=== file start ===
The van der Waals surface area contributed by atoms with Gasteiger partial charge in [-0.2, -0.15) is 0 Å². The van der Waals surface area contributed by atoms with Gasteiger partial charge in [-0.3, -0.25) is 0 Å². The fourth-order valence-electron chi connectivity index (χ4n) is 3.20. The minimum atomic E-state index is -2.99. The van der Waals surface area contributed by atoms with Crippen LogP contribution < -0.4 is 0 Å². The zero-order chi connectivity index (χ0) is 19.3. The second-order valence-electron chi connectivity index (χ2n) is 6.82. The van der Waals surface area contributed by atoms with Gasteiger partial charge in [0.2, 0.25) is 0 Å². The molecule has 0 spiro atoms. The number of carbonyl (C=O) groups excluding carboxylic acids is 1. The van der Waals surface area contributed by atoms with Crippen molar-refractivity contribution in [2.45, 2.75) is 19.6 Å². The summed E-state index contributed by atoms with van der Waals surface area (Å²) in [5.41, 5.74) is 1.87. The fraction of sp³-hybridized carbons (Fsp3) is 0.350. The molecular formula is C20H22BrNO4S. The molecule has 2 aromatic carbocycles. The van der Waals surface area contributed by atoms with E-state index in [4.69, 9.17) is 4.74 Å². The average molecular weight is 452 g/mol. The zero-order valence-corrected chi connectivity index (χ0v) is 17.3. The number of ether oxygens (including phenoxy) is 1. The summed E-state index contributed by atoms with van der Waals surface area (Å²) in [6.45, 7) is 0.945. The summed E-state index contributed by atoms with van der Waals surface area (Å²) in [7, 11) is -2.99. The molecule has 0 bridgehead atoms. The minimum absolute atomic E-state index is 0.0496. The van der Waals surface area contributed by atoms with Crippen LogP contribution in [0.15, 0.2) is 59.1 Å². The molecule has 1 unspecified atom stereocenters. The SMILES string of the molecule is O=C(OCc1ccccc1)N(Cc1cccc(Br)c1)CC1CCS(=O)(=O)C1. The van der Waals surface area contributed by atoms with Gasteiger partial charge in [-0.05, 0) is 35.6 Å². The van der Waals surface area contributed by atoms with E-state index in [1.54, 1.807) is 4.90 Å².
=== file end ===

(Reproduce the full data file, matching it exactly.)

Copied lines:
The van der Waals surface area contributed by atoms with Gasteiger partial charge in [-0.2, -0.15) is 0 Å². The van der Waals surface area contributed by atoms with Gasteiger partial charge in [-0.3, -0.25) is 0 Å². The fourth-order valence-electron chi connectivity index (χ4n) is 3.20. The minimum atomic E-state index is -2.99. The van der Waals surface area contributed by atoms with Crippen LogP contribution < -0.4 is 0 Å². The zero-order chi connectivity index (χ0) is 19.3. The second-order valence-electron chi connectivity index (χ2n) is 6.82. The van der Waals surface area contributed by atoms with Gasteiger partial charge in [0.2, 0.25) is 0 Å². The molecule has 0 spiro atoms. The number of carbonyl (C=O) groups excluding carboxylic acids is 1. The van der Waals surface area contributed by atoms with Crippen molar-refractivity contribution in [2.45, 2.75) is 19.6 Å². The summed E-state index contributed by atoms with van der Waals surface area (Å²) in [5.41, 5.74) is 1.87. The fraction of sp³-hybridized carbons (Fsp3) is 0.350. The molecular formula is C20H22BrNO4S. The molecule has 2 aromatic carbocycles. The van der Waals surface area contributed by atoms with E-state index in [4.69, 9.17) is 4.74 Å². The average molecular weight is 452 g/mol. The zero-order valence-corrected chi connectivity index (χ0v) is 17.3. The number of ether oxygens (including phenoxy) is 1. The summed E-state index contributed by atoms with van der Waals surface area (Å²) in [6.45, 7) is 0.945. The summed E-state index contributed by atoms with van der Waals surface area (Å²) in [7, 11) is -2.99. The molecule has 0 bridgehead atoms. The minimum absolute atomic E-state index is 0.0496. The van der Waals surface area contributed by atoms with Crippen LogP contribution in [0.15, 0.2) is 59.1 Å². The molecule has 1 unspecified atom stereocenters. The SMILES string of the molecule is O=C(OCc1ccccc1)N(Cc1cccc(Br)c1)CC1CCS(=O)(=O)C1. The van der Waals surface area contributed by atoms with Gasteiger partial charge in [-0.05, 0) is 35.6 Å². The van der Waals surface area contributed by atoms with E-state index in [1.54, 1.807) is 4.90 Å².